Hemorrhagic Shock Treatment & Management

Updated: Sep 05, 2023
  • Author: John Udeani, MD, FAAEM; Chief Editor: John Geibel, MD, MSc, DSc, AGAF  more...
  • Print

Medical Care

The primary treatment of hemorrhagic shock is to control the source of bleeding as soon as possible and to replace fluid.

In controlled hemorrhagic shock (CHS), where the source of bleeding has been occluded, fluid replacement is aimed toward normalization of hemodynamic parameters. In uncontrolled hemorrhagic shock (UCHS), in which the bleeding has temporarily stopped because of hypotension, vasoconstriction, and clot formation, fluid treatment is aimed at restoration of radial pulse or restoration of sensorium or obtaining a blood pressure of 80 mm Hg by aliquots of 250 mL of lactated Ringer's solution (hypotensive resuscitation).

When evacuation time is shorter than 1 hour (usually urban trauma), immediate evacuation to a surgical facility is indicated after airway and breathing (A, B) have been secured ("scoop and run"). Precious time is not wasted by introducing an intravenous line. When expected evacuation time exceeds 1 hour, an intravenous line is introduced and fluid treatment is started before evacuation. The resuscitation should occur before, or concurrently with, any diagnostic studies.

Crystalloid is the first fluid of choice for resuscitation. Immediately administer 2 L of isotonic sodium chloride solution or lactated Ringer’s solution in response to shock from blood loss. Fluid administration should continue until the patient's hemodynamics become stabilized. Because crystalloids quickly leak from the vascular space, each liter of fluid expands the blood volume by 20-30%; therefore, 3 L of fluid need to be administered to raise the intravascular volume by 1 L.

Alternatively, colloids restore volume in a 1:1 ratio. Currently available colloids include human albumin, hydroxy-ethyl starch products (mixed in either 0.9% isotonic sodium chloride solution or lactated Ringer’s solution), or hypertonic saline-dextran combinations. The sole product that is avoided routinely in large-volume (>1500 mL/d) restoration is the hydroxy-ethyl starch product mixed in 0.9% isotonic sodium chloride solution because it has been associated with the induction of coagulopathy. The other products have not been so implicated.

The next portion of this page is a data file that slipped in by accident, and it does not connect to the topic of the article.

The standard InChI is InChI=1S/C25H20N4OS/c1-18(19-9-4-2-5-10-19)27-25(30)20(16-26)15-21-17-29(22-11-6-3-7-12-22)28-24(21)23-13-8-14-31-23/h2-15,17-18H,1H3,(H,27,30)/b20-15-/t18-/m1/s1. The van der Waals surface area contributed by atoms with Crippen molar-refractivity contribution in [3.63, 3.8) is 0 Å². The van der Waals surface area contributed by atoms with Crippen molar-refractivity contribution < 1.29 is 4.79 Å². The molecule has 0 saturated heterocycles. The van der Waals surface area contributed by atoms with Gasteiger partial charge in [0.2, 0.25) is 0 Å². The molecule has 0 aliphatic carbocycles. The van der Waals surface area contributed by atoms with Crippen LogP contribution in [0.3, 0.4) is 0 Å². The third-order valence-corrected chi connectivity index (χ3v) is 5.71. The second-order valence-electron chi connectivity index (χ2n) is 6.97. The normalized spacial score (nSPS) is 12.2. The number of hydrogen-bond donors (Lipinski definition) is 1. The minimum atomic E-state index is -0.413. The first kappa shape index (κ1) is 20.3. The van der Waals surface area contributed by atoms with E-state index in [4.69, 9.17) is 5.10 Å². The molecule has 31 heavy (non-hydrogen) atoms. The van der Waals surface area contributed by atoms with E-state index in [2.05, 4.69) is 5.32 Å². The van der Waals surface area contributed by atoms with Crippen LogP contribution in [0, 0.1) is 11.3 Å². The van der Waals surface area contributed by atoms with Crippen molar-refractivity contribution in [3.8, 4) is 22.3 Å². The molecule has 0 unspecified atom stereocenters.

In patients with hemorrhagic shock, hypertonic saline has the theoretical benefit of increasing intravascular volume with only small amounts of fluid. The combination of dextran and hypertonic saline may be beneficial in situations where infusion of large volumes of fluid may be harmful, such as in elderly persons with impaired cardiac activity. Additional trials will be required before this combination is accepted as standard of care.

PRBCs should be transfused if the patient remains unstable after 2000 mL of crystalloid resuscitation. For acute situations, O-negative noncrossmatched blood should be administered. Administer 2 U rapidly, and note the response. For patients with active bleeding, several units of blood may be necessary.

There are recognized risks associated with the transfusion of large quantities of PRBCs. As a result, other modalities are being investigated. One such modality is hemoglobin-based oxygen carriers (HBOC). Clinical application has been limited by its toxic effect profile. However, research is ongoing on the use of these products.

In an Australian study of the long-term outcomes of major-trauma patients who received massive transfusions, massive transfusion was independently associated with unfavorable outcomes. In massively transfused patients, the authors found no significant change in measured outcomes over the study period, with a persistent 23% mortality in hospital, a 52% unfavorable GOSE (Glasgow Outcome Score - extended) at 6 months, and a 44% unfavorable GOSE at 12 months. [5]

If at all possible, blood and crystalloid infusions should be delivered through a fluid warmer. A blood sample for type and cross should be drawn, preferably before blood transfusions are begun. Start type-specific blood when available. Patients who require large amounts of transfusion inevitably will become coagulopathic. FFP generally is infused when the patient shows signs of coagulopathy, usually after 6-8 U of PRBCs. Platelets become depleted with large blood transfusions. Platelet transfusion is also recommended when a coagulopathy develops.

In a large, comprehensive cohort study by Levi et al, placebo-controlled trials of recombinant factor VIIIa (rFVIIa) were examined. [6] Off-label treatment with high doses of rFVIIa significantly increased the risk of arterial events but not venous thromboembolic events, especially among elderly patients. [7]